Dying dad has beautiful 'last dance' with daughters
For 42-year-old Charlie Kwentus, diagnosed with a brain tumor, his biggest regret is that he won't get to watch his two young daughters, ages 9 and 13, walk down the aisle. Now that Kwentus has decided to stop treatment and nears the end of his life, his daughters, with the help of a charity, put together a special father-daughter dance to commemorate all the events their dad is going to miss.
Kwentus of Webster Groves, Missouri, was diagnosed with a brain tumor, called Oligodendroglioma, several years ago. Kwentus' particular type of brain tumor affects the frontal, temporal or parietal lobes and can often cause seizures. After undergoing years of scans and surgeries, the devoted dad recently chose to cease treatment so that he could enjoy the end of his life, as he explained to KSDK.
Kwentus said, "And I just decided and my family backed me on it that it was time to quit. You know, quality versus quantity."
Kwentus' "live in the moment" attitude inspired his entire family. He, along with his wife, Courtney Beers, and two daughters, Maren and Zoe, hit the road for a three-week vacation in the Western United States.
Beers said, "I feel like we're building a bank of memories that will last a lifetime. They have to last a lifetime."
Specifically, some of the most important moments Kwentus will miss are the milestones in his daughters' lives, like graduations, proms and weddings. When the family returned from vacation, Annie's Hope Bereavement Center for Kids, a nonprofit organization devoted to helping kids heal, was standing by to work with the girls to create a real-life scrapbook moment for just this reason.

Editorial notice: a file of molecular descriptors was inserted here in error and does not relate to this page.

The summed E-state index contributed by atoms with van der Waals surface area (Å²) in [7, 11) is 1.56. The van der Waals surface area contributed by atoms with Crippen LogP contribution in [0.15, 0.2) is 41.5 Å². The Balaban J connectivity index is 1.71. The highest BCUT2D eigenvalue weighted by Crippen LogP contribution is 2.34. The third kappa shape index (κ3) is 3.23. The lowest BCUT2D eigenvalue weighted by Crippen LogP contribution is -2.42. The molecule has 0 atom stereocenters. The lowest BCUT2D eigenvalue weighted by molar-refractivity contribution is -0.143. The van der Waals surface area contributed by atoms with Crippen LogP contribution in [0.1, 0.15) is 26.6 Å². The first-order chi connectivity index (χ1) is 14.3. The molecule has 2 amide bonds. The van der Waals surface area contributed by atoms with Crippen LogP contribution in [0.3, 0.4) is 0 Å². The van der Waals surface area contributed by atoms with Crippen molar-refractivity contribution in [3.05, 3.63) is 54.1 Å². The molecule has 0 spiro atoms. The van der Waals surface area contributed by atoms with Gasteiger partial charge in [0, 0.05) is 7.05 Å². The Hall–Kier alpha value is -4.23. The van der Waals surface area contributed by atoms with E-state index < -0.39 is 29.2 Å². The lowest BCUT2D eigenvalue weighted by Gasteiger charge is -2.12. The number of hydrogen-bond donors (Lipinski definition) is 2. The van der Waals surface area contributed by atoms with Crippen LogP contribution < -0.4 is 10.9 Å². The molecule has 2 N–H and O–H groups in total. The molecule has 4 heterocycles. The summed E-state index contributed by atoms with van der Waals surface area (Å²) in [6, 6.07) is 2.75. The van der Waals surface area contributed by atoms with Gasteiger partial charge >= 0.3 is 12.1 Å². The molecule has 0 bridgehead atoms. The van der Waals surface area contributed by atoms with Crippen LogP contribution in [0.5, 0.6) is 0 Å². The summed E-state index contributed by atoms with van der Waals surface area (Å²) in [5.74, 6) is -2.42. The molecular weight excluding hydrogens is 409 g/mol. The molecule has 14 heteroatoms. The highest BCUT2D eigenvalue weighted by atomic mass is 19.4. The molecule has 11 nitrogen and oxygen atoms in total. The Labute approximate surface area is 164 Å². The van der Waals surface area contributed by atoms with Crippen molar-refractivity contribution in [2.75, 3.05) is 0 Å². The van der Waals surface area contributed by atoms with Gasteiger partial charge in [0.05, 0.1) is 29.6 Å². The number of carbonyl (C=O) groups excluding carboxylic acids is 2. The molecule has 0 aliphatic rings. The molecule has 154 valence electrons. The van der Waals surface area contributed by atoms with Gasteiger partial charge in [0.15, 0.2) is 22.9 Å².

On the day of the father-daughter dance, the girls went to a salon for an all-star beauty treatment and then dressed to the nines. Kwentus wore his tuxedo and met them in the limousine. Before heading to the Westborough Country Club, Kwentus and his daughters stopped to take pre-dance photos. After the photo shoot, dinner awaited at the country club, followed by a private father-daughter dance.
Kwentus said it was like a dream. One special night can't take away the tragedy that looms ahead for this family, but preserving these memories and preparing for the loss may help to soften the blow for these young girls. As Kwentus said, "We always talk about keeping me in their hearts. I am going to live on in their hearts."
For the rest of us parents wiping away tears as we read this heartbreaking story, it proves that every parenting cliché we have ever heard is true: Life is short. Kids grow up too fast. You only get this time once, so enjoy it while you can.
The way Kwentus has faced the end of his life can inspire us to keep things in perspective: Every moment is precious, and what matters most are the memories that we leave our kids.